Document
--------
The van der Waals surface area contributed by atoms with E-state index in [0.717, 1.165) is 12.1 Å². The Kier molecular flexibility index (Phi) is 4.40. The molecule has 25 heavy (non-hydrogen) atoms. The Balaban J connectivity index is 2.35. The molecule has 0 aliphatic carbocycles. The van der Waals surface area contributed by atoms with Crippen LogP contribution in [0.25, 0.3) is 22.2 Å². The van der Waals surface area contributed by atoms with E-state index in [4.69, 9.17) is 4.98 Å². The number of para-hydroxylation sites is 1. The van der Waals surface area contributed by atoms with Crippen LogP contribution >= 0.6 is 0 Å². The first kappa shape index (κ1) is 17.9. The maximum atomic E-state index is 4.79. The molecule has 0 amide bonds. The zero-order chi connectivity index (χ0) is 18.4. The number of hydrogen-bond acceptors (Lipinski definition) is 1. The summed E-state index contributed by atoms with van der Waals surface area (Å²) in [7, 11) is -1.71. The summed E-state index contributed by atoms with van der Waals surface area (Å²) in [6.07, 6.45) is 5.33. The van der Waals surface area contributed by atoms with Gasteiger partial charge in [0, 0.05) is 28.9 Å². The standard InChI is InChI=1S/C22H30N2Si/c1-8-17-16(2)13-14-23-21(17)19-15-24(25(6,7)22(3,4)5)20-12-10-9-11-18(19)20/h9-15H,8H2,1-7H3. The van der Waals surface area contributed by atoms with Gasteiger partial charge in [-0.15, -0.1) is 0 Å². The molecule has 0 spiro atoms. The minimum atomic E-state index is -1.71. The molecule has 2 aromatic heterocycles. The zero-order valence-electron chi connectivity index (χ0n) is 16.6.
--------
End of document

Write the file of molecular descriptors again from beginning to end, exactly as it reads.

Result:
The van der Waals surface area contributed by atoms with E-state index in [0.717, 1.165) is 12.1 Å². The Kier molecular flexibility index (Phi) is 4.40. The molecule has 25 heavy (non-hydrogen) atoms. The Balaban J connectivity index is 2.35. The molecule has 0 aliphatic carbocycles. The van der Waals surface area contributed by atoms with Crippen LogP contribution in [0.25, 0.3) is 22.2 Å². The van der Waals surface area contributed by atoms with E-state index in [4.69, 9.17) is 4.98 Å². The number of para-hydroxylation sites is 1. The van der Waals surface area contributed by atoms with Crippen LogP contribution >= 0.6 is 0 Å². The first kappa shape index (κ1) is 17.9. The maximum atomic E-state index is 4.79. The molecule has 0 amide bonds. The zero-order chi connectivity index (χ0) is 18.4. The number of hydrogen-bond acceptors (Lipinski definition) is 1. The summed E-state index contributed by atoms with van der Waals surface area (Å²) in [7, 11) is -1.71. The summed E-state index contributed by atoms with van der Waals surface area (Å²) in [6.07, 6.45) is 5.33. The van der Waals surface area contributed by atoms with Gasteiger partial charge in [0, 0.05) is 28.9 Å². The standard InChI is InChI=1S/C22H30N2Si/c1-8-17-16(2)13-14-23-21(17)19-15-24(25(6,7)22(3,4)5)20-12-10-9-11-18(19)20/h9-15H,8H2,1-7H3. The van der Waals surface area contributed by atoms with Gasteiger partial charge in [-0.15, -0.1) is 0 Å². The molecule has 0 spiro atoms. The minimum atomic E-state index is -1.71. The molecule has 2 aromatic heterocycles. The zero-order valence-electron chi connectivity index (χ0n) is 16.6.